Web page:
Home Sharing: Cut Costs and Gain Companionship

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With the booming sharing economy, most people are familiar with popular home sharing sites such as Airbnb which offers temporary housing in widespread locations. But let’s take it to another level: permanent home sharing.

In this context, home sharing refers to the phenomenon of aging adults choosing to share their homes with similar people. Those that opt for this type of arrangement include widows, the recently divorced, single people, and others who simply want to cut their monthly costs as retirement nears. In many cases, retirees may choose to home share to save money and offer flexibility without having to worry about a mortgage.

Shared housing can appeal to multiple demographics, although it is prevalent among women. Statistics may help shed some light as to why.

According to the U.S. Census Bureau, an astounding 56.9 percent of women over the age of 75 were widows in 2010. The shock value increases when compared to the percentage of men of the same demographic that are widowed: 21.2 percent. The census suggests that the difference may be attributed to the fact that men tend to marry younger women and also have a higher propensity to remarry faster, thus closing the gap between widowhood and remarriage.

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The same 2010 census reveals that 28.3 percent of the U.S. household population that is age 65 and over is living alone. This percentage equates to 11 million people living alone. Of this number, 71.2 percent were women.

Lastly, a June 2015 housing analysis conducted by the Urban Institute projected the amount of senior households in the U.S. will surge to 46 million. This is in comparison to the 25.8 million senior households that existed only five years ago. Thus, home sharing is expected to grow increasingly as the years progress.

Although home sharing is not a new development, it is something that can be difficult to navigate. Many questions can arise such as, “How do I find an available home that is suitable for me?” “Can my home become a shared home?” “Will my friends and family judge me for living with roommates?” and, “When is home sharing not ideal?”

Some may feel that the act of sharing a home for permanent residence—especially at a mature age—is taboo or may bring feelings of shame. After all, owning a home that is meant for only one’s self and family affords a sense of freedom and pride.

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Forfeiting this notion may stir up feelings of lost independence and defeat, particularly if home sharing is done for financial purposes. However, the growing popularity of home sharing is sure to conquer these negative feelings. Furthermore, the word “roommate” should not be equated to past memories of ruckus roommate situations that may have been endured in young adulthood.

Any preconceived notions should dwindle as the current situation is much different. As an older individual, all parties within the home are self-sufficient adults with decades of life experience.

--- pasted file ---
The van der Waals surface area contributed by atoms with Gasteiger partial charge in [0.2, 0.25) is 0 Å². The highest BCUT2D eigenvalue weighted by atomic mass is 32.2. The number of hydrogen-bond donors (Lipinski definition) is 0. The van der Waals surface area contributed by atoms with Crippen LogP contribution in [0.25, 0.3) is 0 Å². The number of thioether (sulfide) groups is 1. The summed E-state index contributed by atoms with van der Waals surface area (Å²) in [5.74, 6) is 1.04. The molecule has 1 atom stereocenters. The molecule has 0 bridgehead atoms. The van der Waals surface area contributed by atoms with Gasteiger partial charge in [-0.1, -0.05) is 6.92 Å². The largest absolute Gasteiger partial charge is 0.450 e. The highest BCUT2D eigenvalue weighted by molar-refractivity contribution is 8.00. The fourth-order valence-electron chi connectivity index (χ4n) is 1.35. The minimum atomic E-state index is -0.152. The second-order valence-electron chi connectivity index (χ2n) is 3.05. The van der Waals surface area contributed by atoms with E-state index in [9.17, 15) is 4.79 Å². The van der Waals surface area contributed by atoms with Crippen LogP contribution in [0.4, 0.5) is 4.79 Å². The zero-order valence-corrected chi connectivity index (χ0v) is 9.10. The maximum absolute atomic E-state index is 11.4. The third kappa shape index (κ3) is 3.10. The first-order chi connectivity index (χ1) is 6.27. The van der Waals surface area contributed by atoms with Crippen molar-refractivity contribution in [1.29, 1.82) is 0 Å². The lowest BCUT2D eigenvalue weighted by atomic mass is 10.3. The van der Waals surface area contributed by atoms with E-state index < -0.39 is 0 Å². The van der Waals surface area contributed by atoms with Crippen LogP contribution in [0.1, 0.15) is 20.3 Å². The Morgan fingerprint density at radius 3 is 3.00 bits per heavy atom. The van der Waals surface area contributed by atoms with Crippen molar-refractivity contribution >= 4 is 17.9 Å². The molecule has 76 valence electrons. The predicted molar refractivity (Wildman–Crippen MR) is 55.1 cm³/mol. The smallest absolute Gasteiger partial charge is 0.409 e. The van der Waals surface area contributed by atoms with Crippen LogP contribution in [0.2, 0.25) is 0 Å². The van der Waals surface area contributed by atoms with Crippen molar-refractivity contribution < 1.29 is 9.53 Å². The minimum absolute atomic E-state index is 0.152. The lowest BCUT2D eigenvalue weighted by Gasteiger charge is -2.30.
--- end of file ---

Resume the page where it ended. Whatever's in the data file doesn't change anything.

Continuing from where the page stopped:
Emotions aside, home sharing during the latter part of life has varied requirements, depending on the chosen method of finding a home. For example, various websites that connect interested homeowners and home seekers require a minimum age requirement to be considered a “mature adult.” Numerous websites consider 40 years of age to be the minimum for membership, whereas other sites accept any age as long as assisted care is not needed.

People can choose from social networks created especially for mature home sharing such as the Golden Girls Network and Golden Girls Home (although not related), or can visit their local government website as many cities offer home sharing options for older individuals. Among all of these home sharing options there is one consistent caveat: most websites require an individual to be in good health in order to participate. It is important to note that those that participate in home sharing are not nurses or caregivers. They simply want to live their lives while saving money or possibly for the sake of companionship. 

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It is also important to realize that living with others does not guarantee friendship, although it is highly encouraged and often a result. Whether using social websites or your local city’s program, detailed questionnaires and background checks are provided to prevent hostile and/or negative living situations. Although one does not have to be a best friend with a roommate, the relationship should certainly be amicable and ideally beneficial for basic necessities.

Once a home seeker or homeowner finds what they are looking for, house rules must be adopted. This is no different than any other living situation, whether it is a married couple newly living together, roommates, or friends. In many cases, individuals choose to split grocery costs if they have similar eating habits, which lowers costs and associated tasks even more for those involved.

Home sharing has benefits that are overwhelming when compared to the secondary option of living alone with a potentially costly mortgage and prolonged solitude. Living with others can brighten spirits, add money to retirement, and can help those that are newly single traverse an intimidating new chapter of their lives.

To view the original article please see our magazine titled “Women-Owned Businesses Across the Housing Continuum” Vol 4, Issue 4 by Clicking Here 

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